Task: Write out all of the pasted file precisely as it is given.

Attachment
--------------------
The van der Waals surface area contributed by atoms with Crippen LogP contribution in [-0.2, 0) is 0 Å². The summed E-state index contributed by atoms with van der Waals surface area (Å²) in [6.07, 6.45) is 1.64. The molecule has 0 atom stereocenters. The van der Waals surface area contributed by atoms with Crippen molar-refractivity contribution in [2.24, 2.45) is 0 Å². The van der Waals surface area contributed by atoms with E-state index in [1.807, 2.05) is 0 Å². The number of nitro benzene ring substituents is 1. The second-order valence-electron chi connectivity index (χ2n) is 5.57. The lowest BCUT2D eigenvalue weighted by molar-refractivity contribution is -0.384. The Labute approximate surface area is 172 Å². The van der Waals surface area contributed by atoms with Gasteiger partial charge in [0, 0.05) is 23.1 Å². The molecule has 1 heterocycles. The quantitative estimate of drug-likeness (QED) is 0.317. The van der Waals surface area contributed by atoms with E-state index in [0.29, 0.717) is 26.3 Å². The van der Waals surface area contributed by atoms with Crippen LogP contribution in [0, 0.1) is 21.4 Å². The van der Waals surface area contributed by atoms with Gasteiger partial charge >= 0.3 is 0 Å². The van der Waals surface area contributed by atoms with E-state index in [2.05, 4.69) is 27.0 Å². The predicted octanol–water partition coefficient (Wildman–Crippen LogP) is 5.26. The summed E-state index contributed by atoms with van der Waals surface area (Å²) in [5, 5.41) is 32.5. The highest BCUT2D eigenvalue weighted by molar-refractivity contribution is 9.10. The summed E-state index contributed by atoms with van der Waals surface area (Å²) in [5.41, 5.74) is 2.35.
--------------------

The van der Waals surface area contributed by atoms with Crippen LogP contribution in [-0.2, 0) is 0 Å². The summed E-state index contributed by atoms with van der Waals surface area (Å²) in [6.07, 6.45) is 1.64. The molecule has 0 atom stereocenters. The van der Waals surface area contributed by atoms with Crippen molar-refractivity contribution in [2.24, 2.45) is 0 Å². The van der Waals surface area contributed by atoms with E-state index in [1.807, 2.05) is 0 Å². The number of nitro benzene ring substituents is 1. The second-order valence-electron chi connectivity index (χ2n) is 5.57. The lowest BCUT2D eigenvalue weighted by molar-refractivity contribution is -0.384. The Labute approximate surface area is 172 Å². The van der Waals surface area contributed by atoms with Gasteiger partial charge in [0, 0.05) is 23.1 Å². The molecule has 1 heterocycles. The quantitative estimate of drug-likeness (QED) is 0.317. The van der Waals surface area contributed by atoms with E-state index in [0.29, 0.717) is 26.3 Å². The van der Waals surface area contributed by atoms with Crippen LogP contribution in [0, 0.1) is 21.4 Å². The van der Waals surface area contributed by atoms with Gasteiger partial charge >= 0.3 is 0 Å². The van der Waals surface area contributed by atoms with E-state index in [2.05, 4.69) is 27.0 Å². The predicted octanol–water partition coefficient (Wildman–Crippen LogP) is 5.26. The summed E-state index contributed by atoms with van der Waals surface area (Å²) in [5, 5.41) is 32.5. The highest BCUT2D eigenvalue weighted by molar-refractivity contribution is 9.10. The summed E-state index contributed by atoms with van der Waals surface area (Å²) in [5.41, 5.74) is 2.35.